Near the Japanese garden are several smaller gardens and follies of note. A bear cage remains just southwest of the garden, one of many animal displays that the Fabyans favored. At one time, alligators were kept in a pool just east of the bear cage, and other cages or pens on the estate contained exotic birds, pheasants, a kangaroo, monkeys, ostriches, and more. Slightly northwest of the Japanese garden near the restored flagpole were two formal gardens, the Centennial and Susquehanna gardens, which showcased a wide variety of flowers. Two grotto gardens once graced the landscape. One, whose remains can still be seen, was built north of the estate’s boathouse and used fossil stone imported from Florida. Another was built into the hill close to the villa and was planted with ferns and shade plants.
Across the main road (now Route 31) is Riverbank Laboratories. This was George Fabyan’s think tank. Fabyan was interested in such diverse subjects as plant genetics, animal husbandry, health, and physical fitness. Especially during wartime, his patriotism and interest in military strategies, acoustics, and encryption employed scientists full time at the laboratories.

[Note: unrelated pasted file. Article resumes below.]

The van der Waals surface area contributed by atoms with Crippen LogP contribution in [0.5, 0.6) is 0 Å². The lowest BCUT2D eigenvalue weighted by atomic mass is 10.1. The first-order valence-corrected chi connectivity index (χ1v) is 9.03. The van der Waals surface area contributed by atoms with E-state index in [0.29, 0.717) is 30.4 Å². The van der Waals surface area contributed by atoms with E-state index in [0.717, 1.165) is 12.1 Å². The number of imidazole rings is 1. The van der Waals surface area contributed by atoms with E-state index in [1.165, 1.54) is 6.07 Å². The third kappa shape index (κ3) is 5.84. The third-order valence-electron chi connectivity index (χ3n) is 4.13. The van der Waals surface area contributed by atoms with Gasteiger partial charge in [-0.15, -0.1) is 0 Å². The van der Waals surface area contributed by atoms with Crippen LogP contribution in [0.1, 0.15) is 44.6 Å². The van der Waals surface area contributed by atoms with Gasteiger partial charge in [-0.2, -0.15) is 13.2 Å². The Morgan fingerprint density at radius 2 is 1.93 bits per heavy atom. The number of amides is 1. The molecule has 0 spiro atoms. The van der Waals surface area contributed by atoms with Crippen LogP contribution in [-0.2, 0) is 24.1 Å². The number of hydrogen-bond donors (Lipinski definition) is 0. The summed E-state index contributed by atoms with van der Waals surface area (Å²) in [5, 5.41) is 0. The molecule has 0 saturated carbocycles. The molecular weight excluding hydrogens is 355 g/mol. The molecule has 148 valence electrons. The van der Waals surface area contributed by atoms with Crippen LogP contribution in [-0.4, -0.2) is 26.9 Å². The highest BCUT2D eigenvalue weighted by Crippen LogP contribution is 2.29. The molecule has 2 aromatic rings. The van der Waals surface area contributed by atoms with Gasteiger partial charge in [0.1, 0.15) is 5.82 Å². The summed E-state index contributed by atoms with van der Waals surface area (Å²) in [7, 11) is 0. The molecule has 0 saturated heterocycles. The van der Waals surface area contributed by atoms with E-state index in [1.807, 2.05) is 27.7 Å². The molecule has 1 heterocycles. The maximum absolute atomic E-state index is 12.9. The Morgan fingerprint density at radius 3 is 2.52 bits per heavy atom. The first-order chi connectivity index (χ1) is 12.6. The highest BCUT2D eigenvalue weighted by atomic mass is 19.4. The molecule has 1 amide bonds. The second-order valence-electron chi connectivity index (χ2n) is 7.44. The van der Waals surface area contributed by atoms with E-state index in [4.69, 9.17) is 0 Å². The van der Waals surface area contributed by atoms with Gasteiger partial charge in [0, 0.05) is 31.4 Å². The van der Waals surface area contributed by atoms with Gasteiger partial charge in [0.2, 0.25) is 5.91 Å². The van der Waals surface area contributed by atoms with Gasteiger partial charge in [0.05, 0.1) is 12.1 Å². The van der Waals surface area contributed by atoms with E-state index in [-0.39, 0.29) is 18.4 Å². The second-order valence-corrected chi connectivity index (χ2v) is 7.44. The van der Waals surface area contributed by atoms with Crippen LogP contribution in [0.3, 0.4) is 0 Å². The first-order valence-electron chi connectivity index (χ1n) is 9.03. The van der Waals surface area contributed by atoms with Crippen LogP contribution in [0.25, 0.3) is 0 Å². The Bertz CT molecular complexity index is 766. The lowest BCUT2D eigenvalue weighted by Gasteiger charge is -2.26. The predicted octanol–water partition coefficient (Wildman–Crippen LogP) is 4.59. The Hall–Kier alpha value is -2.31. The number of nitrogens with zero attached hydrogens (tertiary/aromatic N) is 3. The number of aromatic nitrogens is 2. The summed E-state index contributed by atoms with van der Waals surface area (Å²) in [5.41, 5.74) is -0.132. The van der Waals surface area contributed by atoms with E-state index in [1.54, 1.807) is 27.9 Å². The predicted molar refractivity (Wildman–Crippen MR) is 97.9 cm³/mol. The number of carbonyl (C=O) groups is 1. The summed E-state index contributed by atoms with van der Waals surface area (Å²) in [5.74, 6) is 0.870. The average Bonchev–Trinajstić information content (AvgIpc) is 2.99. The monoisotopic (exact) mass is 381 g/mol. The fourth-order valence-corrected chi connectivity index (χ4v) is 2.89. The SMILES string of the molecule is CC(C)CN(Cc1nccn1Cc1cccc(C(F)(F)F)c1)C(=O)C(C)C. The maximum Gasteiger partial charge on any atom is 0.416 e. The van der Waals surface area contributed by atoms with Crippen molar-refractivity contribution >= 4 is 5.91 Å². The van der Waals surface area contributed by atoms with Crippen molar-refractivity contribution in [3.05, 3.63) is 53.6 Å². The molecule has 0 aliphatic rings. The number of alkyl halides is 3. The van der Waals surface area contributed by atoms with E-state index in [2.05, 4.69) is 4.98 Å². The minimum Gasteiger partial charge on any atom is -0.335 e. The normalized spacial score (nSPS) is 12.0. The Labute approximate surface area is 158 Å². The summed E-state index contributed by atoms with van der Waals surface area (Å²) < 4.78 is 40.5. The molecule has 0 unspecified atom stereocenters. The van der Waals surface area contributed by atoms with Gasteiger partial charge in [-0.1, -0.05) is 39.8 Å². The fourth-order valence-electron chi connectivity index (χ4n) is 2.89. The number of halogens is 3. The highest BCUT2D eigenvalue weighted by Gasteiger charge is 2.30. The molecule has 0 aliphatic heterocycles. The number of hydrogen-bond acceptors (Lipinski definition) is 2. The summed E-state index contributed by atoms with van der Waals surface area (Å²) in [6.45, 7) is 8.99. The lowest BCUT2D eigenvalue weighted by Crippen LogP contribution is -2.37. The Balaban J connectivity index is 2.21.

Riverbank was often the height of social activity. The Fabyans were quite generous with their property, and allowed local residents to stroll the grounds. Fabyan, a patriotic man, permitted military practice maneuvers during the war. Although many structures are missing, it is quite easy to imagine the amazing landscape diversity this property once held.
Several groups are actively involved in maintaining Riverbank today. The Kane County Forest Preserve District acquired the property in 1939, and is responsible for maintaining the grounds. The Friends of Fabyan, a volunteer group, is dedicated to preservation, restoration, and education on the legacy of George and Nelle Fabyan.
Although many of the outbuildings have been removed (greenhouses, the alligator pit, swimming pools, etc.), the remnant landscapes still hint at the former glory of this estate. The Japanese garden has been rehabilitated by the county and Geneva Garden Club, and more work is planned. The rose arbor is also being restored and still runs from below the villa to the river. Various outbuildings have been repurposed into shelters (the bear cage and boathouse). The Japanese garden and some areas around the house are planted, but other vast formal gardens no longer remain. Yet 245 acres purchased by the county in 1939 remains, and the spatial relationships among important garden features still suggest the original extent of the landscape.